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By Gretchen Salois

Reversing the stigma: Welders have a solid stake in the future of manufacturing

January 2018 - A class from a private grammar school wandered over one day to the American Welding Society’s welding trailer in Ohio. Surrounded by digital welding simulators, the students quickly split into a battle of boys versus girls. “The girls were just killing,” recalls Duncan Estep, center director for Weld-Ed. “It just so happened that day Governor Kasich showed up. He asked one of the girls what she thought of welding and she told him, ‘Well… I never really considered welding before but … maybe I could be a welder.’”

Welding is not an obsolete occupation. In fact, it is very much alive. However, the average welder is 57 years old. Reliable replacements with a fraction of the knowledge and skills that retirees take with them are not easy to find. Part of the difficulty the industry faces is there isn’t enough effort to actively fill those vacant positions until it is too late.

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Weld-Ed students are taught the latest welding techniques as well as soft skills and materials training to understand the science behind the process.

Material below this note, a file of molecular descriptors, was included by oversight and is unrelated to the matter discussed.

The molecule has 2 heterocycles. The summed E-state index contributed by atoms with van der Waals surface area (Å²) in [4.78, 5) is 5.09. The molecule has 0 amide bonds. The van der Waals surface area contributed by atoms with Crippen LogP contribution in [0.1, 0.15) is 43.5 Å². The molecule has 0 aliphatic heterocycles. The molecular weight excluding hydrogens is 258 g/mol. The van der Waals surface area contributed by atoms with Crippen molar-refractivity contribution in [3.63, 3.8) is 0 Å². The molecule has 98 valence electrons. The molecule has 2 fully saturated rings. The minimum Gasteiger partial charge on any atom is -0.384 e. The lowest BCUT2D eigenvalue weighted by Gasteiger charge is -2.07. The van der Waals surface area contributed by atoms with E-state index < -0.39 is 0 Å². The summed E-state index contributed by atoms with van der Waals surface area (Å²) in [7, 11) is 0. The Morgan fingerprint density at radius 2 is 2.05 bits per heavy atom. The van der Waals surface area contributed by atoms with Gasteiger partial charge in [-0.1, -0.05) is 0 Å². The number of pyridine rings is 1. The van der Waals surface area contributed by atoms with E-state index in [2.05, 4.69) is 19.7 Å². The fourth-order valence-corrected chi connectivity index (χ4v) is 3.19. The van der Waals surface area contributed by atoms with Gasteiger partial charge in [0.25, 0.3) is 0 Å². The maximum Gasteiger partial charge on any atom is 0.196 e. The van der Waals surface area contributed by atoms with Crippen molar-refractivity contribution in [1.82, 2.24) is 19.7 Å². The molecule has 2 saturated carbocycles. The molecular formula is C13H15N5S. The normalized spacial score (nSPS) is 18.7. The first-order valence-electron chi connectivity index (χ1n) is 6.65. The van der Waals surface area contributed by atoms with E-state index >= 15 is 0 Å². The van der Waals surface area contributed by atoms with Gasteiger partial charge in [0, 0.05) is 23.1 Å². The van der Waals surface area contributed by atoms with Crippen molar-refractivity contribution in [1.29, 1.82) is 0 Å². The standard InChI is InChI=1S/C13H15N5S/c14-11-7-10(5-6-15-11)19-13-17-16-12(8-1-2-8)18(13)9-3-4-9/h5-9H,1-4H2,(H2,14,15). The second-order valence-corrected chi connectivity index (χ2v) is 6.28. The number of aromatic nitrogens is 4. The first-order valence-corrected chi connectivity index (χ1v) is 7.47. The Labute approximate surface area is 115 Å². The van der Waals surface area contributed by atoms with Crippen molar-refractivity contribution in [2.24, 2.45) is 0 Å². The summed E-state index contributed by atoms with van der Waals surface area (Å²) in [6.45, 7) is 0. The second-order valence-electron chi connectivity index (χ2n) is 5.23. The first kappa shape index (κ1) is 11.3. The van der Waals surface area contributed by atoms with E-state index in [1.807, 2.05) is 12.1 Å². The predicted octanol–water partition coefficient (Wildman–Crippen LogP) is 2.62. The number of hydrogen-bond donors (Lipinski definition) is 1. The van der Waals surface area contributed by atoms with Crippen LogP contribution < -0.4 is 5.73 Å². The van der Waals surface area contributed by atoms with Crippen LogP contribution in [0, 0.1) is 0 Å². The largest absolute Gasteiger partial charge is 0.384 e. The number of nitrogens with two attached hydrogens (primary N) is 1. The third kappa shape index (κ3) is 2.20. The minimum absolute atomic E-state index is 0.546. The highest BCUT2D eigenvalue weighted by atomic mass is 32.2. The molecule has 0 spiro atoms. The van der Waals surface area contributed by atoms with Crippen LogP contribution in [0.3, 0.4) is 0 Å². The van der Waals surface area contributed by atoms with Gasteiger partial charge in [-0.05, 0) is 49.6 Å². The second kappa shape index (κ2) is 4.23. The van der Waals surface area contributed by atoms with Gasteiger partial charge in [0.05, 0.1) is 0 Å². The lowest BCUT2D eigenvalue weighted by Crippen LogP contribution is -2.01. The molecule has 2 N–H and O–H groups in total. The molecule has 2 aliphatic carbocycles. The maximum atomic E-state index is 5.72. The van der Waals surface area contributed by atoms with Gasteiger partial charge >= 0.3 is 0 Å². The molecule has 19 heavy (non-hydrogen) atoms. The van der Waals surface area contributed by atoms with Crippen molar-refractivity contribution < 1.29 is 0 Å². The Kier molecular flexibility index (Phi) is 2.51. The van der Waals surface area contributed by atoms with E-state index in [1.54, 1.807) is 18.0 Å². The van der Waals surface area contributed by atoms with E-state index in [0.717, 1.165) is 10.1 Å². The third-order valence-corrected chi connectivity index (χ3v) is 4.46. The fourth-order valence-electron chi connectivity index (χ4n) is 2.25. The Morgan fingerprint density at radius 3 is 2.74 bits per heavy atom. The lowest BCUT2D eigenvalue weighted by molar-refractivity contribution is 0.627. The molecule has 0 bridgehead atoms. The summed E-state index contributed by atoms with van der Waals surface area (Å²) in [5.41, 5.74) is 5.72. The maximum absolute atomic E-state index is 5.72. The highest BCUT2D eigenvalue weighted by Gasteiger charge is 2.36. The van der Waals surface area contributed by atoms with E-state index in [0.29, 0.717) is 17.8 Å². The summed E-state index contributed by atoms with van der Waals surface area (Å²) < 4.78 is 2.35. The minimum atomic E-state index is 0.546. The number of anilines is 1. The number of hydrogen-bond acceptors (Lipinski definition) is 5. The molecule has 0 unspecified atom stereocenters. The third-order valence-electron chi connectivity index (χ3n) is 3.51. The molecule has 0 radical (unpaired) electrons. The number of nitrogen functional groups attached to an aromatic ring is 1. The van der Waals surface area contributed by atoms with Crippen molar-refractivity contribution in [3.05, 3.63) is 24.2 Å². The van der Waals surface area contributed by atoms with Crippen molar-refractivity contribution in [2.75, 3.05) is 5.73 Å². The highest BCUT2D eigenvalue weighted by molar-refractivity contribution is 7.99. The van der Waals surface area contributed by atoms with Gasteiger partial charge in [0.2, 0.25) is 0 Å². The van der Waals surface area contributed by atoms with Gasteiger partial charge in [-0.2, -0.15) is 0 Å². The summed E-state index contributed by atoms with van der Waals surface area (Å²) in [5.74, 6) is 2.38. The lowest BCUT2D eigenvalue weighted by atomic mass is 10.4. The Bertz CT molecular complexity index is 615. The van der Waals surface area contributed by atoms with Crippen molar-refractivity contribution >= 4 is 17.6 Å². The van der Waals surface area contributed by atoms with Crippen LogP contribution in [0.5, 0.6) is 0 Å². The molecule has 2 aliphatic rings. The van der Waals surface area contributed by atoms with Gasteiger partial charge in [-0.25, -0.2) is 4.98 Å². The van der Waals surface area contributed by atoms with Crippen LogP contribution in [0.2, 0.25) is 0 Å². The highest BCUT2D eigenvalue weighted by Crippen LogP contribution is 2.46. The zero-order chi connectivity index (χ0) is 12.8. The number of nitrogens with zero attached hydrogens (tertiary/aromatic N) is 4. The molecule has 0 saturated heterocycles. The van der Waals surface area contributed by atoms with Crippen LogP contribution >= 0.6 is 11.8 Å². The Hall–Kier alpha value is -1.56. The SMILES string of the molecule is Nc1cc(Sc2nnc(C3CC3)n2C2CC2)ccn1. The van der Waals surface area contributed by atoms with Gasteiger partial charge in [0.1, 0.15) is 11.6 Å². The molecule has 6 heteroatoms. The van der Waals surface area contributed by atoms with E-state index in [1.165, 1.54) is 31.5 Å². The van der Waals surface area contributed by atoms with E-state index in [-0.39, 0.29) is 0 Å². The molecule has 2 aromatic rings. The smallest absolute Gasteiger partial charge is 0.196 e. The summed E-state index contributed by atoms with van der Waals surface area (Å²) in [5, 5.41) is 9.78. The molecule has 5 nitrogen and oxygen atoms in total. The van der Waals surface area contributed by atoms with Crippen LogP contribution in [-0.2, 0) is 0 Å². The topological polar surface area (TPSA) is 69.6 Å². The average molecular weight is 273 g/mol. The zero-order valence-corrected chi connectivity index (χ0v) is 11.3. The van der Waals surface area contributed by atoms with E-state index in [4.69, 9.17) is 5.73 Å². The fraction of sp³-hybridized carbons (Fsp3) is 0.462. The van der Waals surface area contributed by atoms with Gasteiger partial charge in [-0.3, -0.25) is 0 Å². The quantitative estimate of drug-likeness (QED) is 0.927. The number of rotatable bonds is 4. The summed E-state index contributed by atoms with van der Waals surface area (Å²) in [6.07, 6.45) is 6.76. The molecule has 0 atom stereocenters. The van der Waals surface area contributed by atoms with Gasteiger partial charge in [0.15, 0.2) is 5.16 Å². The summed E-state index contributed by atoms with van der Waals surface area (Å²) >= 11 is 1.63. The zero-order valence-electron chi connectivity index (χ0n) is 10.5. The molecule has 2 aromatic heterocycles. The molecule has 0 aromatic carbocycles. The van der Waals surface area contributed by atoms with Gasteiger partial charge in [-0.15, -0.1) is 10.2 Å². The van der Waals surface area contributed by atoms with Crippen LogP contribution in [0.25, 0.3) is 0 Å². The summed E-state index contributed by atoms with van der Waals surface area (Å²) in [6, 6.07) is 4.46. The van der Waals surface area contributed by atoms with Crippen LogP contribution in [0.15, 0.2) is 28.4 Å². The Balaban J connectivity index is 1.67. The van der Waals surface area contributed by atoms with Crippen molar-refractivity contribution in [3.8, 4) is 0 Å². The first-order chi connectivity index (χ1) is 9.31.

As technology evolves so, too, do welder job descriptions and required skills. Laying down a strong seam is just one of the skills worth noting as manufacturing floors around the world shift to high-tech production with automation. Welding technicians must possess critical thinking and problem solving skills while using advanced technology.

“Within the next decade, there will be a need to fill nearly 3.5 million manufacturing jobs, and a current gap in essential manufacturing skills will likely result in some 2 million of those jobs going unfilled,” warns Monica Pfarr, executive director at the American Welding Society Foundation (AWS).

Jobs in the trades retain a negative stigma but that hasn’t stunted industry growth—yet. “The welding industry alone is expected to produce at least 5,000 new job openings each year in the U.S., at the same time that the talent pool is decreasing,” she says.